Twenty Eight Sunday in Ordinary Time

Twenty Eight Sunday in Ordinary Time


First Reading 2 Kings 5:14–17

Psalm Psalm 98:1–4

Second Reading 2 Timothy 2:8–13

Gospel Luke 17:11–19


Psalm 98:1–4

O sing to the Lord a new song,

   for he has done marvelous things.

His right hand and his holy arm

   have gotten him victory.

The Lord has made known his victory;

he has revealed his vindication in the sight of the nations.

He has remembered his steadfast love and faithfulness

   to the house of Israel.

All the ends of the earth have seen

   the victory of our God.

Make a joyful noise to the Lord, all the earth;

break forth into joyous song and sing praises.

Reading the Word

2 Kings 5:14–17

So Naaman went down and immersed himself seven times in the Jordan, according to the word of the man of God, Elisha; his flesh was restored like the flesh of a young boy, and he was clean.

Then he returned to the man of God, he and all his company; he came and stood before him and said, “Now I know that there is no God in all the earth except in Israel; please accept a present from your servant.” But he said, “As the Lordlives, whom I serve, I will accept nothing!” He urged him to accept, but he refused. Then Naaman said, “If not, please let two mule-loads of earth be given to your servant; for your servant will no longer offer burnt offering or sacrifice to any god except the Lord.

2 Timothy 2:8–13

Remember Jesus Christ, raised from the dead, a descendant of David—that is my gospel, for which I suffer hardship, even to the point of being chained like a criminal. But the word of God is not chained. Therefore I endure everything for the sake of the elect, so that they may also obtain the salvation that is in Christ Jesus, with eternal glory. The saying is sure:

If we have died with him, we will also live with him;

if we endure, we will also reign with him;

if we deny him, he will also deny us;

if we are faithless, he remains faithful—

for he cannot deny himself.

Luke 17:11–19

On the way to Jerusalem Jesus was going through the region between Samaria and Galilee. As he entered a village, ten lepers approached him. Keeping their distance, they called out, saying, “Jesus, Master, have mercy on us!” When he saw them, he said to them, “Go and show yourselves to the priests.” And as they went, they were made clean. Then one of them, when he saw that he was healed, turned back, praising God with a loud voice. He prostrated himself at Jesus’ feet and thanked him. And he was a Samaritan. Then Jesus asked, “Were not ten made clean? But the other nine, where are they? Was none of them found to return and give praise to God except this foreigner?” Then he said to him, “Get up and go on your way; your faith has made you well.”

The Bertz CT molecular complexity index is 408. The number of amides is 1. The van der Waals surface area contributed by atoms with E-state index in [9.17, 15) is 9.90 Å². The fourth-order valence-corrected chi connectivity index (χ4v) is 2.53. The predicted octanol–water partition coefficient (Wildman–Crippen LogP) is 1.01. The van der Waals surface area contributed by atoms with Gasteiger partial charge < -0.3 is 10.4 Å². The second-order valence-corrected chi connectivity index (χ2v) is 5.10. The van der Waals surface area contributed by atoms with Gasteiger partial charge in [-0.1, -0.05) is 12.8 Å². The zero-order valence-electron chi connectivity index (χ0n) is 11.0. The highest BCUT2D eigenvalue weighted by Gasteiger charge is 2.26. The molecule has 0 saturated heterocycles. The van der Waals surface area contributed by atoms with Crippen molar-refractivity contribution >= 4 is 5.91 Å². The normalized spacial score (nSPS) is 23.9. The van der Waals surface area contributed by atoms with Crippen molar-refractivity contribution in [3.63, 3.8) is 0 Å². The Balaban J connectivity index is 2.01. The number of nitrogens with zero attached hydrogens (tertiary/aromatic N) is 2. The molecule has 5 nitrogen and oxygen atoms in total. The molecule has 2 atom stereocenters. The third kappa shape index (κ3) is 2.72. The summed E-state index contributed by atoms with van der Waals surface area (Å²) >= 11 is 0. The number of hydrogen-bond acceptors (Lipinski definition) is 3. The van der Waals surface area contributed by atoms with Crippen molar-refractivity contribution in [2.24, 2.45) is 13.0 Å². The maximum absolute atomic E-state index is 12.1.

Hearing the Word

“Accepting Salvation”

Today’s liturgy emphasizes that God’s salvation is an ever-present offer, extended to all people, and it identifies three ways of accepting this offer.

The first reading is a story of the conversion of a Syrian general, Naaman, who suffered from leprosy. Hearing that there was a prophet in Israel who might be able to heal Naaman, the Syrian king sent a request for help to the Israelite king. The latter, knowing leprosy to be incurable was desperate, thinking that the Syrian king was seeking a reason for war. At this point the prophet Elisha intervened, advising his king to invite Naaman. Significantly, Elisha’s message spoke not of healing Naaman but that he should come to “learn that there is a prophet in Israel” (2 Kings 5:8). To say that there is a prophet in Israel implies that there is a God in Israel whom the prophet represents. Elisha was not so much interested in healing the general of leprosy as in bringing him to God. When Naaman arrived, Elisha did not go to meet him, as would have been expected. Instead he sent a messenger instructing Naaman to wash himself seven times in the Jordan river. The general was understandably offended by the prophet’s behaviour and refused to obey. Eventually, convinced by his servants, he acted “according to the word of the man of God”. This acceptance of the prophetic word holds the key to his healing. When Naaman obeyed Elisha’s word and immersed himself in the Jordan, he became clean. Elisha neither touched nor spoke to Naaman: this cleansing was an act of God. Naaman’s conversion followed. Meeting Elisha, the gentile general declared, “now I know that there is no God in all the earth except in Israel”. This was Naaman’s confession of faith, acknowledging the existence of only one true God, the God of Israel. Naaman then requested “two mule loads of earth” to take back to his homeland, and he declared that he will no longer worship any other god, except the true God he has now come to know. This odd request reflects an ancient custom, and means that Naaman decided to build an altar for God on the foundation of soil taken from Israel. This altar will allow Naaman to worship the God of Israel in a foreign land.